Airfare is down, but here's why that may not last for long

Travelers at LaGuardia Airport in New York on June 30, 2022.

Leslie Josephs | CNBC

Airfare fell 6.4% in January from a year earlier, the Labor Department said in its monthly consumer price index report on Tuesday. It might not last too long.

January is typically a slower month for travel as customers take fewer trips following the New Year’s holiday. Domestic travel usually picks up during school breaks and spring holidays.

The drop comes even though carriers are facing capacity constraints this year, in part because of an engine recall from Pratt & Whitney, congested airspace and delayed aircraft deliveries. Meanwhile, airline executives have forecast robust demand this year, even in the domestic market, which has faced more competition from international destinations that opened up in the wake of the pandemic. Those trends could help lift fares.

“The capacity decline is related to artificial constraints due to aircraft delivery delays and GTF engine issues,” TD Cowen airline analyst Helane Becker said in a note Friday. “These are not going away any time soon. Since demand remains above year ago levels, and above 2019 levels, we expect improvement in pricing.”

Airlines including Southwest and Alaska have moderated their capacity growth forecasts for the year. In 2023, airlines had been forced to discount flights, particularly in off-peak periods, after the industry added capacity.

Flight tracker Hopper said it expects “good deal” domestic fares — which it defines as the bottom 10th percentile of available fares — to average $276 in February. The company expects the average to rise to $302 in May, a more than 9% increase from its February forecast.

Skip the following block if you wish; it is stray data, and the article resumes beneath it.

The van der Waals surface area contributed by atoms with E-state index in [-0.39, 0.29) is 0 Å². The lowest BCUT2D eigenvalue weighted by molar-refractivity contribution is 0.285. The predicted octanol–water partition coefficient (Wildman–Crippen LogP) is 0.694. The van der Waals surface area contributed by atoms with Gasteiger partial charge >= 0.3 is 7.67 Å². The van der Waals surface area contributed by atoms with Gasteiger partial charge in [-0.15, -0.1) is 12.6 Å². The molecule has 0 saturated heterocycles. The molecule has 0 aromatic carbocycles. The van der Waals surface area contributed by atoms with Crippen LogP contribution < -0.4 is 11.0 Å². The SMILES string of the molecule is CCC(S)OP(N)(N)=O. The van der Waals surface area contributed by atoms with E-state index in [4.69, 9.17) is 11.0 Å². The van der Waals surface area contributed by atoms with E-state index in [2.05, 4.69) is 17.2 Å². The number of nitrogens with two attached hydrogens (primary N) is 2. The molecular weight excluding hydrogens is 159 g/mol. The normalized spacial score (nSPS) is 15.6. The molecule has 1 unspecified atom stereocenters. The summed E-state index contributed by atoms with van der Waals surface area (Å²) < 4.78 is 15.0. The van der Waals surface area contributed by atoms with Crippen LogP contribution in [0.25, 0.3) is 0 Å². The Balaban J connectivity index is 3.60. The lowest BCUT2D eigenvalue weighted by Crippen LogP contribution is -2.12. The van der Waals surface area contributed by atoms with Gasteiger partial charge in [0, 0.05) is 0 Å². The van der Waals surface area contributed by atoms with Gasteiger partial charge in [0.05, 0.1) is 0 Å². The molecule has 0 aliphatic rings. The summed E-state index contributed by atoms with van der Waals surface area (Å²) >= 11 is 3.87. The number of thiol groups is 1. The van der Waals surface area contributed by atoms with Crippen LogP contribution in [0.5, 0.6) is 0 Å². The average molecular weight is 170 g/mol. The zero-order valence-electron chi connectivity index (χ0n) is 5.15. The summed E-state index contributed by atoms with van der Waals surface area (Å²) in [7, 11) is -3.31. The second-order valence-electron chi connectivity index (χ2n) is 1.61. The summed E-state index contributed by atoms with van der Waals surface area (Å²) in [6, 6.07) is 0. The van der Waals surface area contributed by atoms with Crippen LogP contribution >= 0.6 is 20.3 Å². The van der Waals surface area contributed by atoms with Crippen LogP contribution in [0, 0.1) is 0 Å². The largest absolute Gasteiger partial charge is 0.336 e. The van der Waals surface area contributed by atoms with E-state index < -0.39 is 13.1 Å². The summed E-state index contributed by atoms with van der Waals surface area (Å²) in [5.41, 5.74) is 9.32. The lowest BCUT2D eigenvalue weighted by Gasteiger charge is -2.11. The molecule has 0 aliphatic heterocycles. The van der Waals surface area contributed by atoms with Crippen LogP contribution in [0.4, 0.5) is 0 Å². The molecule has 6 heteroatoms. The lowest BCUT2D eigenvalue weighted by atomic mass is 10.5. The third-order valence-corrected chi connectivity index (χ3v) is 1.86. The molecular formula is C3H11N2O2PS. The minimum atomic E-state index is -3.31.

Delta CEO Ed Bastian said aircraft repairs and the parts supply chain are the biggest areas of the business that haven’t returned to pre-pandemic levels.

“All the suppliers in our industry lost a tremendous amount of experience due to the pandemic, and it’s taking time to get that back,” Bastian said on a Jan. 12 earnings call.

The grounding last month of Boeing 737 Max 9 planes after a midflight blowout of a fuselage panel caused capacity constraints for Alaska and United, the only two U.S. operators of the aircraft, though the planes returned to service in late January.

The Federal Aviation Administration has said it will stop Boeing from increasing Max production as it reviews the plane maker’s manufacturing lines.

Alaska said it expected capacity to grow from 3% to 5% this year when releasing its quarterly earnings last month but, “given the grounding, and the potential for future delivery delays, the Company expects capacity growth to be at or below the lower end of this range.”

United Airlines CEO Scott Kirby said on a Jan. 23 earnings call that he expects a challenging environment in 2024 as the industry deals with hiring constraints, maintenance catch-up and supply chain issues.

“It turned out to be even more challenging than we thought. …Those operating environment challenges led directly to industry capacity plans, including our own, coming down 3 points on average as carriers adapted to the new operating environment,” Kirby said.

Demand for air traffic has continued to rebound from its pandemic lows. Total global traffic reached 94% of its pre-pandemic level in 2023, according to the International Air Transport Association.

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